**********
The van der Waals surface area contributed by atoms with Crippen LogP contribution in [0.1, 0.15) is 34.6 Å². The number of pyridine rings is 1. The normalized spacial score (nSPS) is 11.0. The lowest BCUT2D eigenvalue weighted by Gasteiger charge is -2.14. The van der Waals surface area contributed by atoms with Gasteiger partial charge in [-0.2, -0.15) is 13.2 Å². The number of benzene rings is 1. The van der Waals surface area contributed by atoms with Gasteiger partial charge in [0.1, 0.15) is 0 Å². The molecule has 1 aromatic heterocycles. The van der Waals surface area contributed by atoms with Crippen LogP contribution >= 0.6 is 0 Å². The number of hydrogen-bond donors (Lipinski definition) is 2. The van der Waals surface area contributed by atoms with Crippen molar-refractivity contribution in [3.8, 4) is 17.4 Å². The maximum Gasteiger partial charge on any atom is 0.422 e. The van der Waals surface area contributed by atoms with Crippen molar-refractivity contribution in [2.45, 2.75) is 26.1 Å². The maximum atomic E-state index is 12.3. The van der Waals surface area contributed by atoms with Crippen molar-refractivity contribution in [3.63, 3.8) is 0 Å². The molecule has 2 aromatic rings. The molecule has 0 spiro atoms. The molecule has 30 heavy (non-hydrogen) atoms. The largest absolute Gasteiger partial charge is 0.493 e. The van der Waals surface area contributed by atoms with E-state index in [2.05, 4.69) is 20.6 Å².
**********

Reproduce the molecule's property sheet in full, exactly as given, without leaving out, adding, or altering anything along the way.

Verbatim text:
The van der Waals surface area contributed by atoms with Crippen LogP contribution in [0.1, 0.15) is 34.6 Å². The number of pyridine rings is 1. The normalized spacial score (nSPS) is 11.0. The lowest BCUT2D eigenvalue weighted by Gasteiger charge is -2.14. The van der Waals surface area contributed by atoms with Gasteiger partial charge in [-0.2, -0.15) is 13.2 Å². The number of benzene rings is 1. The van der Waals surface area contributed by atoms with Gasteiger partial charge in [0.1, 0.15) is 0 Å². The molecule has 1 aromatic heterocycles. The van der Waals surface area contributed by atoms with Crippen LogP contribution >= 0.6 is 0 Å². The number of hydrogen-bond donors (Lipinski definition) is 2. The van der Waals surface area contributed by atoms with Crippen molar-refractivity contribution in [3.8, 4) is 17.4 Å². The maximum Gasteiger partial charge on any atom is 0.422 e. The van der Waals surface area contributed by atoms with Crippen molar-refractivity contribution in [2.45, 2.75) is 26.1 Å². The maximum atomic E-state index is 12.3. The van der Waals surface area contributed by atoms with Crippen molar-refractivity contribution in [3.63, 3.8) is 0 Å². The molecule has 2 aromatic rings. The molecule has 0 spiro atoms. The molecule has 30 heavy (non-hydrogen) atoms. The largest absolute Gasteiger partial charge is 0.493 e. The van der Waals surface area contributed by atoms with E-state index in [2.05, 4.69) is 20.6 Å².